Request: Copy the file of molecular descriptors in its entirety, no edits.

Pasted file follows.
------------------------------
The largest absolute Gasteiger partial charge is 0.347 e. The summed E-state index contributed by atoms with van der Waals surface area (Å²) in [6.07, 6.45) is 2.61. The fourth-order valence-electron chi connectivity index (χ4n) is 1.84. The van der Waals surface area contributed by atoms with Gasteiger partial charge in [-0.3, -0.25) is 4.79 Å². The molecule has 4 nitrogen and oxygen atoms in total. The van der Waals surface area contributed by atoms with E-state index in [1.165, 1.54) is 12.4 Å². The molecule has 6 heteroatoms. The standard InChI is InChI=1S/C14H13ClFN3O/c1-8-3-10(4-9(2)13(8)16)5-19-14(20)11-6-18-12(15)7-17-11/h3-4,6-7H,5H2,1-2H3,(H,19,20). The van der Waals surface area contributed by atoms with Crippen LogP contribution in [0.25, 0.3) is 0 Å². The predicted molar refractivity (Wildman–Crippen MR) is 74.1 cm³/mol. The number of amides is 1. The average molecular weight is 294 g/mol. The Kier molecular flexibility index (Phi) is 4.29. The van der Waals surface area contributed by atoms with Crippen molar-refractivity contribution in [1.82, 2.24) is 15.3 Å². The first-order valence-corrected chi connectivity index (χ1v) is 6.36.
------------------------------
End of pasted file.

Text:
The largest absolute Gasteiger partial charge is 0.347 e. The summed E-state index contributed by atoms with van der Waals surface area (Å²) in [6.07, 6.45) is 2.61. The fourth-order valence-electron chi connectivity index (χ4n) is 1.84. The van der Waals surface area contributed by atoms with Gasteiger partial charge in [-0.3, -0.25) is 4.79 Å². The molecule has 4 nitrogen and oxygen atoms in total. The van der Waals surface area contributed by atoms with E-state index in [1.165, 1.54) is 12.4 Å². The molecule has 6 heteroatoms. The standard InChI is InChI=1S/C14H13ClFN3O/c1-8-3-10(4-9(2)13(8)16)5-19-14(20)11-6-18-12(15)7-17-11/h3-4,6-7H,5H2,1-2H3,(H,19,20). The van der Waals surface area contributed by atoms with Crippen LogP contribution in [0.25, 0.3) is 0 Å². The predicted molar refractivity (Wildman–Crippen MR) is 74.1 cm³/mol. The number of amides is 1. The average molecular weight is 294 g/mol. The Kier molecular flexibility index (Phi) is 4.29. The van der Waals surface area contributed by atoms with Crippen molar-refractivity contribution in [1.82, 2.24) is 15.3 Å². The first-order valence-corrected chi connectivity index (χ1v) is 6.36.